Advertisement
YOU ARE HERE: LAT HomeCollections

Debt deal raises pressure on Medicare providers

Payments to them would be cut 2% if a deficit reduction plan is not put in place this year. Advocates for the elderly fear a loss of services.

August 03, 2011|By Noam N. Levey and David S. Cloud, Washington Bureau
  • President Obama speaks from the Rose Garden at the White House after final passage of a debt-ceiling increase in Congress on Tuesday.
President Obama speaks from the Rose Garden at the White House after final… (Associated Press )

Reporting from Washington — Washington policymakers demanded more savings from hospitals, doctors and other medical providers in the debt deal President Obama signed Tuesday, a move designed to protect seniors and others who rely on Medicare.

But the budget cutting may end up hurting some of the neediest seniors as the federal cuts take a disproportionate toll on family physicians with many elderly patients and on hospitals that serve them.

Medicare is among many government programs, including the military, that could face significant cutbacks as a result of the debt compromise.

Advocates for the elderly say the Medicare cuts, though relatively small, could force medical providers to scale back services, or even stop serving them entirely.

"These kinds of cutbacks do build, and you are always wondering if this is the straw that breaks the camel's back," said Joe Baker, president of the Medicare Rights Center, a New York-based advocacy group.

The debt compromise will not impose any immediate cuts in Medicare spending. But if Congress does not come up with a plan by the end of the year to reduce the deficit by $1.5 trillion over the next decade, the plan requires the federal government to impose a 2% across-the-board reduction in payments to Medicare providers starting in 2013.

That is one of several so-called triggers that would also slash domestic discretionary spending and cut hundreds of millions of dollars from the defense and domestic security budgets if Congress fails to pass a deficit reduction plan.

The Pentagon is potentially facing cuts of $850 billion, including $500 billion if the trigger is tripped. Pro-defense lawmakers in both parties and the White House are signaling that they will resist such deep cuts.

"There is no scenario in the second phase of this proposal that does not turn a debt crisis into a national security crisis," said House Armed Services Committee Chairman Howard P. "Buck" McKeon (R-Santa Clarita).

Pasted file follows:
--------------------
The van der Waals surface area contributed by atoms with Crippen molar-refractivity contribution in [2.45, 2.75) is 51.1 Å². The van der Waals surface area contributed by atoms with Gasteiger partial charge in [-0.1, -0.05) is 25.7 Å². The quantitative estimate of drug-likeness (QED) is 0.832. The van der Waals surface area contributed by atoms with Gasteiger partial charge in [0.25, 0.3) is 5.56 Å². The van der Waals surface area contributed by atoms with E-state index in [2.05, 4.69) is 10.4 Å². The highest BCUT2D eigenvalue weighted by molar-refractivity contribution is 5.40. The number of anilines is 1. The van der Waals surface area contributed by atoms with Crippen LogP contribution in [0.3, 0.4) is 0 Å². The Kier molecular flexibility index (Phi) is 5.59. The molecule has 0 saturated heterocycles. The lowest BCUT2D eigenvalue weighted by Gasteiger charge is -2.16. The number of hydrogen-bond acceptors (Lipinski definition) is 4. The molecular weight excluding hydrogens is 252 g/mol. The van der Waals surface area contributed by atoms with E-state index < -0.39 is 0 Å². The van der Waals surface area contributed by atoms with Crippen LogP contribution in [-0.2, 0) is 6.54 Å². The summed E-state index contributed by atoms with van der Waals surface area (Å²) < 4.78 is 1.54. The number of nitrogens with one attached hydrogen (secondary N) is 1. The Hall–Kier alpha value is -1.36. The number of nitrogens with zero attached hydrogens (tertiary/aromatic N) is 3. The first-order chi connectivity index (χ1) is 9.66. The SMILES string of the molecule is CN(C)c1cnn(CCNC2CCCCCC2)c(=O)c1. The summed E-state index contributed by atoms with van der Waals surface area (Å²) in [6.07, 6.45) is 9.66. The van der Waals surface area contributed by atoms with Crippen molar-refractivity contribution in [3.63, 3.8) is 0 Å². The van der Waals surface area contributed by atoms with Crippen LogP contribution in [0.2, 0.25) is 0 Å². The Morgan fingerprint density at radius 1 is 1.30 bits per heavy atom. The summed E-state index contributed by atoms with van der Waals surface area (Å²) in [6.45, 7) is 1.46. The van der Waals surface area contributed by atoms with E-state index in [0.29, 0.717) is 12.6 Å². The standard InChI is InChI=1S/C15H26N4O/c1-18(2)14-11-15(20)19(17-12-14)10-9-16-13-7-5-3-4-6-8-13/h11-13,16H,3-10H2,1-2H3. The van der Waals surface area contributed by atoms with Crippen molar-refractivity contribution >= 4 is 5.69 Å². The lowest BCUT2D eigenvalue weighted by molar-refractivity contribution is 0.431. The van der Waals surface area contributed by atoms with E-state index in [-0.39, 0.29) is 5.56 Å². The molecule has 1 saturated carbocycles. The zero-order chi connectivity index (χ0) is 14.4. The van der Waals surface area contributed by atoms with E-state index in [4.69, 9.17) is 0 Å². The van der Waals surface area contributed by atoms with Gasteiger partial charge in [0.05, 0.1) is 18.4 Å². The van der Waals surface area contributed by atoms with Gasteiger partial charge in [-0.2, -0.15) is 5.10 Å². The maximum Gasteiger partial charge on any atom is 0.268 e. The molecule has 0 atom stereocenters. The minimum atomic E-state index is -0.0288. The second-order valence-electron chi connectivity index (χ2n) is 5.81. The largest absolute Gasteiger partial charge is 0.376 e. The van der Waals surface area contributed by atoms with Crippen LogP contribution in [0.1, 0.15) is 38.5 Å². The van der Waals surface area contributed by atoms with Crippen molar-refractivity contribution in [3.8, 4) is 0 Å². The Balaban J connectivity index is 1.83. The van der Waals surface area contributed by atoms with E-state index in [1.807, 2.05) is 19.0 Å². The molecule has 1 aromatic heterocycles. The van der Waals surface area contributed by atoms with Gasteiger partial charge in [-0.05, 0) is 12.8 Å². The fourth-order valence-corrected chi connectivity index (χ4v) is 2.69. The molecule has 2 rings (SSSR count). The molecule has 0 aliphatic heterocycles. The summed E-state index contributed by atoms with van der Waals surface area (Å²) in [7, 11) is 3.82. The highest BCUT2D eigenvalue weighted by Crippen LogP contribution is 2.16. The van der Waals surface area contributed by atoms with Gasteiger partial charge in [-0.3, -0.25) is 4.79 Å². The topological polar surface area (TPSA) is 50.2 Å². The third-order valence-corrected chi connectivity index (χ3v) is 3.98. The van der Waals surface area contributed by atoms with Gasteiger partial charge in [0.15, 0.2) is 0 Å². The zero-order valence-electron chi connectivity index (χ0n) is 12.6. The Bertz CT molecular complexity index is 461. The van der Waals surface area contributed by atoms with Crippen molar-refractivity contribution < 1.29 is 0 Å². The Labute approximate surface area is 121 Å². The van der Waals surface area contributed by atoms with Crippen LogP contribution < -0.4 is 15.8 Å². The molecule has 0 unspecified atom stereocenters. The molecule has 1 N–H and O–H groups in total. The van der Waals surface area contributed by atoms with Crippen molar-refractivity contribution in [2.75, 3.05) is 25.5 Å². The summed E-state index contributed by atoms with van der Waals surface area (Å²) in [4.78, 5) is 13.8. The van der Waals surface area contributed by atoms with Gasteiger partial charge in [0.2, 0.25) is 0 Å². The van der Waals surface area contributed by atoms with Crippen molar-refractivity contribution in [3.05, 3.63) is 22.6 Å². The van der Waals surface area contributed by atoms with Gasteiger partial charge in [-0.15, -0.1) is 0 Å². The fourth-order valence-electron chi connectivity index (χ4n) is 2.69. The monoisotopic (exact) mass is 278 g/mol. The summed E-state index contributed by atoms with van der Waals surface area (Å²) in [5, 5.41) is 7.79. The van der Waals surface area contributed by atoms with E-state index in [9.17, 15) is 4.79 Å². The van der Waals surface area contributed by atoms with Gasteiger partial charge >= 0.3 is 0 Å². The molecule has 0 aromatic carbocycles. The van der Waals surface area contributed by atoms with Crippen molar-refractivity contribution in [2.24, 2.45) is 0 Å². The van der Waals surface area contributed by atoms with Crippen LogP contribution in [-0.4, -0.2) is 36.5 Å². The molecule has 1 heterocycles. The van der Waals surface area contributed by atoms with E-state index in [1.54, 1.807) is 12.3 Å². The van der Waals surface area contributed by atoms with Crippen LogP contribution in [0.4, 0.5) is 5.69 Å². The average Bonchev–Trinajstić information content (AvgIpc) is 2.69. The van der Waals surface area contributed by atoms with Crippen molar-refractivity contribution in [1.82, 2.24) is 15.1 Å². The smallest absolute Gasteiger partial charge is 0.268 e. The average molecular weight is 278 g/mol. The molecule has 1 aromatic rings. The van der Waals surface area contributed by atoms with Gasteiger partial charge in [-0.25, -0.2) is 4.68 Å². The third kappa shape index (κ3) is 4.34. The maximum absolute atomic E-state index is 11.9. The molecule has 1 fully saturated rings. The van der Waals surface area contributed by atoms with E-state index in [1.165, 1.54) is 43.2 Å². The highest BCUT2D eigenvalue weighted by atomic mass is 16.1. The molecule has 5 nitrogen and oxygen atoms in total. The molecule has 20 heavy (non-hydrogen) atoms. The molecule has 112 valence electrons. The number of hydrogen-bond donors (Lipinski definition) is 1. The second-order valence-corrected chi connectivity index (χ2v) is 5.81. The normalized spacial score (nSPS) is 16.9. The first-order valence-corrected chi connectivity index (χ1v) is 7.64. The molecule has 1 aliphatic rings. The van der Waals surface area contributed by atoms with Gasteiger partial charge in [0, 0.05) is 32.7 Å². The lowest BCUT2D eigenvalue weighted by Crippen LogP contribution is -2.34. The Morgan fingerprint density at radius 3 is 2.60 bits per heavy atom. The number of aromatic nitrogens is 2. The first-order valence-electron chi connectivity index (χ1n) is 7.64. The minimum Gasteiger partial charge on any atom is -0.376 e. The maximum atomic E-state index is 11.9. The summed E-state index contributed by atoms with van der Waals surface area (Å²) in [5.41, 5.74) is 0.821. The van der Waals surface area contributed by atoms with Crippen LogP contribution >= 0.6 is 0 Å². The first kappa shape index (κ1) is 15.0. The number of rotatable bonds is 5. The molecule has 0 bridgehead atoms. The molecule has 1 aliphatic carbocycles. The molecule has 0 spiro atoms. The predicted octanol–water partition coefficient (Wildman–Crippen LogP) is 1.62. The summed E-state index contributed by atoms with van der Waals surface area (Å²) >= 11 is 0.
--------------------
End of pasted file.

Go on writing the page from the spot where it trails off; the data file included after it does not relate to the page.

But Gordon Adams, who oversaw the defense budget in the Clinton administration, said pressure to reduce the deficit would force cuts of $1 trillion or more over the next decade, especially with the U.S. drawdown in Iraq and waning public support for the Afghan war.

"By 2021, it will still be a very capable military, but we will look back and see that $1 trillion has come out of the Defense Department," Adams predicted.

The Obama administration and its Democratic allies have billed the Medicare trigger as a relatively benign way to control federal healthcare spending by forcing the healthcare industry to come up with the savings.

In the past, that approach has usually shielded seniors from big jumps in co-pays and deductibles. It was used most recently in the healthcare law enacted last year.

And despite cries from hospitals, doctors and other medical providers and warnings that they would stop accepting Medicare, most have adapted to the changes and continue to serve Medicare patients.

Many likely will again, according to healthcare experts. But the landscape has always been more challenging for hospitals and primary care doctors that serve large numbers of Medicare and Medicaid patients.

Without as many privately insured patients who typically pay more than Medicare, these providers are more sensitive to Medicare cutbacks.

And their disappearance would likely deprive seniors and other Medicare beneficiaries of vital medical services.

"If there is a 2% reduction, it will put unbelievable stress on our business," said Michael Rembis, chief executive of Hollywood Presbyterian Medical Center in Los Angeles, a so-called safety net hospital that serves primarily Medicare and Medicaid patients.

"Something has to break," he said, noting that costs for labor, supplies and drugs continue to go up. "If I can't make revenues to pay for cost increases … how does a hospital continue to provide quality care?"

In Sioux Falls, S.D., the Evangelical Lutheran Good Samaritan Society, a leading national nonprofit nursing home provider, has already begun to look at whether service cutbacks will be necessary.

(Last week, the Obama administration moved to reduce payments by 11% for skilled nursing facilities amid evidence of overpayments, particularly to for-profit providers.)

And across the nation, many primary care doctors are watching nervously after a year in which Congress almost allowed double-digit cuts in Medicare payments to go into effect. Those cuts are next up for review at the end of 2012.

"It pulls at people's sense of what's right," said Dr. Glen Stream, incoming president of the American Academy of Family Physicians.

"Those primary care doctors who are seeing a disproportionate share of Medicare patients are going above and beyond, providing a service to the community," he said. "But they are the ones most impacted. We're potentially punishing those who should be rewarded."

noam.levey@latimes.com

david.cloud@latimes.com

Advertisement
Los Angeles Times Articles
|
|
|